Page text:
Gordon can still review source code – Brillantes


The Commission on Elections (Comelec) chief on Friday clarified that former senator Richard Gordon can still review the source code used by the Precinct Count Optical Scan (PCOS) machines during the May 13 polls.

Chairman Sixto Brillantes Jr. reiterated that his commitment made in open session still remains, allowing Gordon and his political party to review the source code.

“He is always invited to come anytime he likes. We actually have a deadline for that but we are still opening the review of the source code for him,” the poll chief said.

On Tuesday, the High Court directed the poll body to comment on the petition filed by Gordon to cite Brillantes in indirect contempt for not allowing the former senator and his party, Bagumbayan, to review the source code.

Section 12 of the Poll Automation Law provides that the Comelec should make the source code “available and open to any interested political party or groups, which may conduct their own review”.

Political parties that were able to conduct the source code review were the Liberal Party (LP), United Nationalist Alliance (UNA), and the Parish Pastoral Council for Responsible Voting (PPCRV).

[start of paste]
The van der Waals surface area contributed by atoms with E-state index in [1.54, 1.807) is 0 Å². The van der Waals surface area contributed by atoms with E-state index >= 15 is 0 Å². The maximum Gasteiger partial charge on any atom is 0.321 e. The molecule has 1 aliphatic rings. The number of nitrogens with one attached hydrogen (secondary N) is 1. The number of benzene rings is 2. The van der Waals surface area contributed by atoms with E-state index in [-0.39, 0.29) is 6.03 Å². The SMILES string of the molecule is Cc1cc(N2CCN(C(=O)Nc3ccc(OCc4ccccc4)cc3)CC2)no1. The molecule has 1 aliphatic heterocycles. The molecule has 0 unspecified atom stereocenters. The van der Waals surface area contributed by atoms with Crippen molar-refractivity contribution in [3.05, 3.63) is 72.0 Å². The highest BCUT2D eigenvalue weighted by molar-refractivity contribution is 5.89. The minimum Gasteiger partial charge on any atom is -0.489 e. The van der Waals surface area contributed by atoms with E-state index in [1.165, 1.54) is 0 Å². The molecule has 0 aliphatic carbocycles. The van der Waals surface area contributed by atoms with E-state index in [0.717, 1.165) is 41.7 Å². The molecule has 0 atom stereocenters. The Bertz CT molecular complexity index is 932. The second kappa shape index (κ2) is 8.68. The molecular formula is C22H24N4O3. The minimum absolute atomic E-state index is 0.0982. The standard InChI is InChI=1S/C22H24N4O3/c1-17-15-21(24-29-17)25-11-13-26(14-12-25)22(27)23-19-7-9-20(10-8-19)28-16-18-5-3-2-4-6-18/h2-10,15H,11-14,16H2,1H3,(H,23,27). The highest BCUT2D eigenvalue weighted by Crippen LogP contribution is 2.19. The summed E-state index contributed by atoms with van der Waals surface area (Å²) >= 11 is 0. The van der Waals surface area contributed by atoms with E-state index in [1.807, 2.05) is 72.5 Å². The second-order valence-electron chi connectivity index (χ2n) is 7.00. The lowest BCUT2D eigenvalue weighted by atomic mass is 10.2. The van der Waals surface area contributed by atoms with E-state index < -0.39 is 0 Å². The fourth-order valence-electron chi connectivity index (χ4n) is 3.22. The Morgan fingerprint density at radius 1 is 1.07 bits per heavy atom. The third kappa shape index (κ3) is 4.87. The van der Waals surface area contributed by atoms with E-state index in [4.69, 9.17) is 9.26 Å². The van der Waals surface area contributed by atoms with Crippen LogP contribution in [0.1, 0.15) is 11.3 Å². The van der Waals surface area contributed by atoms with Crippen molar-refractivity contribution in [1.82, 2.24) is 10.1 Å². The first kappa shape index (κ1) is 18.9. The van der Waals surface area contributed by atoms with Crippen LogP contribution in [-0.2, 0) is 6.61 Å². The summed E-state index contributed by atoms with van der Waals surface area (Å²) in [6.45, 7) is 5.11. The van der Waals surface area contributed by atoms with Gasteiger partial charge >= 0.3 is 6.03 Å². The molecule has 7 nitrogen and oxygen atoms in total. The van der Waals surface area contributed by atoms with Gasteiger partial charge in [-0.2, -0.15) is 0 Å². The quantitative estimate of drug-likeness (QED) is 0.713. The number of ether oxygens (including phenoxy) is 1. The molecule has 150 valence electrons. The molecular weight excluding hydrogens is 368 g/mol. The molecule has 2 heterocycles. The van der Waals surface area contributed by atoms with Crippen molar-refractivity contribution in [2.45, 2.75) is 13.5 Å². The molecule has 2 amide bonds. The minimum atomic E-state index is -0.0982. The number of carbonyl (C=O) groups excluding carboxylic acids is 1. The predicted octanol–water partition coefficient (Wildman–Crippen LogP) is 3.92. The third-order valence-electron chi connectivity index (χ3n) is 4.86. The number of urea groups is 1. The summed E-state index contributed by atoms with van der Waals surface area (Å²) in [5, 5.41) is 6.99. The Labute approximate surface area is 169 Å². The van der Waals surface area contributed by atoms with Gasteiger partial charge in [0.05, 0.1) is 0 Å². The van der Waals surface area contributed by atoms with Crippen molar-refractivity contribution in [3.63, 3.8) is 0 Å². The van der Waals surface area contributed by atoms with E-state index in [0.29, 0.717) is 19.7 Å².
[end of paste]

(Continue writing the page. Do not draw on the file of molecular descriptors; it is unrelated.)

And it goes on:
However, Brillantes said all the requirements should be submitted first and regulations must be followed by Gordon.

“The commitment we made is to allow him to look at the source code. But it is not an unconditional statement,” the poll chief said.

“Come to us and give us the requirements, such as who will do the review and names of your technicians, so you can start the source code review,” he added.

Comelec Resolution 9651 provides that those who will be allowed to review the source code are interested political parties duly registered with the Comelec; independent candidates running for a national post; and interested groups that posses the technical capability and expertise in conducting the source code review.

The Comelec resolution added that personnel that will conduct the actual source code review must have at least a four-year bachelor’s degree related to information technology, as well as have at least two related publications or five years experience in computer systems development specializing in computer systems security.

Johanna M.  Sampan


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